We’re also positive about e-payments, specifically MasterCard Incorporated and Visa Inc. and own both stocks. There has been a lot of attempted competition by major firms aimed at these two businesses, all of which has failed or resulted in partnerships. Looking at US adoption rates, there’s still a ways to go. Looking at Western Europe, there’s an even longer runway of growth. Both firms already have growth rates ranging between 10.0% and 14.0% and are extremely profitable.

Jonathan Curtis: A top position in our portfolio is, Inc., one of the largest and oldest companies rooted in software as a service model. The firm helps businesses understand their customers in a deep way and that’s essential to digital transformation. Workday, Inc. is well-positioned to help companies move to a software as a service model for better managing their human and financial capital. ServiceNow, Inc., which focuses on digitizing workflows, is already very profitable, and will likely become even more so in the years ahead. Twilio Inc. helps businesses engage with customers through all major digital channels, including the ubiquitous SMS channel.

While each of these companies is involved in the digital transformation theme, none are as well-known as Facebook, Amazon or Google. Being too narrowly focused on big names means missing out on hundreds of public companies and thousands of private companies. Our approach is oriented towards finding those technology companies that are lesser-known and still very early in their growth trajectory.

When we own a larger company such as Google, it’s usually the result of digging deeper to clearly understand the often less-obvious opportunity it presents. At first glance, Google is an advertising story and a business that’s facing regulatory risks around collecting and using consumer data. Inside Google, there’s an exciting and fledgling cloud computing company. Getting to the crux of that opportunity and others requires leading-edge research, on-the-ground knowledge and active management.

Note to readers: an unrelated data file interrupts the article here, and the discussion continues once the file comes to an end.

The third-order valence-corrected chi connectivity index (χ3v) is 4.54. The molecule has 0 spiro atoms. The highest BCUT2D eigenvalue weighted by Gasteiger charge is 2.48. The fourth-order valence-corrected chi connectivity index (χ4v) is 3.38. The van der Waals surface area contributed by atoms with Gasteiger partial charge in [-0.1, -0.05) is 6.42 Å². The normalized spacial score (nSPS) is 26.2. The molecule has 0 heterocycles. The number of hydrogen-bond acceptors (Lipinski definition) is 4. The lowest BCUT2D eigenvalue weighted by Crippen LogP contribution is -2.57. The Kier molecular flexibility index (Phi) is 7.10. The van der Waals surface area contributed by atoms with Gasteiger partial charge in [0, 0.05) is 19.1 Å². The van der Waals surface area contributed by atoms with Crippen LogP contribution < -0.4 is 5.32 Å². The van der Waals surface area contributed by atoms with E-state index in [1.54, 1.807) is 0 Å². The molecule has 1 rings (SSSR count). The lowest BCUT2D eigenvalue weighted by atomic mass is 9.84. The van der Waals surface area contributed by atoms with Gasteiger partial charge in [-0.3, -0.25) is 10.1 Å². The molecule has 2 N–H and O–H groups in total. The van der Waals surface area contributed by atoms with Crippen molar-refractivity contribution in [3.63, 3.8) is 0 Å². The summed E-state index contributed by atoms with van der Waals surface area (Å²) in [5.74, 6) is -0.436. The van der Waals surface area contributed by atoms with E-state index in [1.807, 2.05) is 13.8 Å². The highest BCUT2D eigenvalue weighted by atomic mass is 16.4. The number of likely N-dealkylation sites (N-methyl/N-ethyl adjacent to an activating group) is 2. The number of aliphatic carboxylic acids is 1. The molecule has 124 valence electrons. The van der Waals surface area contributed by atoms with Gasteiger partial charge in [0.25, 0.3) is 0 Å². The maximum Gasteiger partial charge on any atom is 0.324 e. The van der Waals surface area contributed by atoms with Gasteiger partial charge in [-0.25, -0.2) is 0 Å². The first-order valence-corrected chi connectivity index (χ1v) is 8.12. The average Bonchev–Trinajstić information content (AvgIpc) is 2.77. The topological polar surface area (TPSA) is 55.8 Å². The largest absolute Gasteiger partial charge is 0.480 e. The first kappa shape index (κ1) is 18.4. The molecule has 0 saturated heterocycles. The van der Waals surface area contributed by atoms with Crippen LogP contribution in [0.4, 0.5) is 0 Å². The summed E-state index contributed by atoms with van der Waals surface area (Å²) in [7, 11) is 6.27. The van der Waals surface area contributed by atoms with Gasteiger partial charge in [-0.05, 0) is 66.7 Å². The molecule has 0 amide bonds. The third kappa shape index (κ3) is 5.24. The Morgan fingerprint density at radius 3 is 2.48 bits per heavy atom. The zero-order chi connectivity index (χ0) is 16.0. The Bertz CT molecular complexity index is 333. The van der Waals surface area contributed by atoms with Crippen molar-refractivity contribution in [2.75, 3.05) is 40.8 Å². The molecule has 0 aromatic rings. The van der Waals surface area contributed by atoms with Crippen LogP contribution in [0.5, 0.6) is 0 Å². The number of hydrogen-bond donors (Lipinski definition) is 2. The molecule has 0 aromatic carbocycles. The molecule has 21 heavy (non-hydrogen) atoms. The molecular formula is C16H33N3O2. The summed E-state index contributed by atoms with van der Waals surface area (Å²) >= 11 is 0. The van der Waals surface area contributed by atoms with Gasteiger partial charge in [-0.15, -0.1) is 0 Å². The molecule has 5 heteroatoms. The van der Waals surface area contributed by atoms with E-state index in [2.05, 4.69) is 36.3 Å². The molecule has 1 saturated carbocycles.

Q: What should investors be mindful of when looking at US technology stocks

Matthew Moberg: We believe deeply in the need for active management for two reasons. First, it takes in-depth capabilities to be on the right side of all the fundamental work necessary to take advantage of trends and changes. Second, investors need to be able to avoid some things that are popular in the press, but which don’t make great investments. For instance, we’ve never owned 3D printing companies, and while we think blockchain is revolutionary technology, we don’t believe it’s investable right now.

Amid this Fourth Industrial Revolution, it’s our job to examine all sides of ever-emerging opportunities. It’s the difference between investing and speculating. It’s where positive performance begins.

It’s valuable to distinguish between the headlines and the reality of how things are unfolding.” Jonathan Curtis